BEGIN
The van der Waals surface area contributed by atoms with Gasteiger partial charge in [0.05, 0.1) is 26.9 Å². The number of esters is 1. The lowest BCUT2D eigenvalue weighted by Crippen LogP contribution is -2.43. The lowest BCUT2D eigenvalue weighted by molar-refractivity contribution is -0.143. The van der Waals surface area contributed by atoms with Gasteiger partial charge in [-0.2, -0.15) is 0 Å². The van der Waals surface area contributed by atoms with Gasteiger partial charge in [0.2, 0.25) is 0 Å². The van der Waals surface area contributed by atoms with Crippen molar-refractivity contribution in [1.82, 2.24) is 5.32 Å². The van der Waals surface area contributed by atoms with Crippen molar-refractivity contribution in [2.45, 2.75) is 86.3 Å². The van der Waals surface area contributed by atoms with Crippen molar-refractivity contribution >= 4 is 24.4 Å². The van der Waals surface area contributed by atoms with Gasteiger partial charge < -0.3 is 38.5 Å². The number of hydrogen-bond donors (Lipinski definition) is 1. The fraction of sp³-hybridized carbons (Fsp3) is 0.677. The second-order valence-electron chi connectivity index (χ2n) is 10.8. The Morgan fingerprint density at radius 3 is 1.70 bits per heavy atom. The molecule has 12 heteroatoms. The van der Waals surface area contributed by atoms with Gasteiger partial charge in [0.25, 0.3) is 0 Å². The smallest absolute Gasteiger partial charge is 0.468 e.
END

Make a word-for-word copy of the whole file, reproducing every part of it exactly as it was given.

The van der Waals surface area contributed by atoms with Gasteiger partial charge in [0.05, 0.1) is 26.9 Å². The number of esters is 1. The lowest BCUT2D eigenvalue weighted by Crippen LogP contribution is -2.43. The lowest BCUT2D eigenvalue weighted by molar-refractivity contribution is -0.143. The van der Waals surface area contributed by atoms with Gasteiger partial charge in [-0.2, -0.15) is 0 Å². The van der Waals surface area contributed by atoms with Gasteiger partial charge in [0.2, 0.25) is 0 Å². The van der Waals surface area contributed by atoms with Crippen molar-refractivity contribution in [1.82, 2.24) is 5.32 Å². The van der Waals surface area contributed by atoms with Crippen molar-refractivity contribution in [2.45, 2.75) is 86.3 Å². The van der Waals surface area contributed by atoms with Crippen molar-refractivity contribution >= 4 is 24.4 Å². The van der Waals surface area contributed by atoms with Gasteiger partial charge < -0.3 is 38.5 Å². The number of hydrogen-bond donors (Lipinski definition) is 1. The fraction of sp³-hybridized carbons (Fsp3) is 0.677. The second-order valence-electron chi connectivity index (χ2n) is 10.8. The Morgan fingerprint density at radius 3 is 1.70 bits per heavy atom. The molecule has 12 heteroatoms. The van der Waals surface area contributed by atoms with Gasteiger partial charge in [0.25, 0.3) is 0 Å². The smallest absolute Gasteiger partial charge is 0.468 e.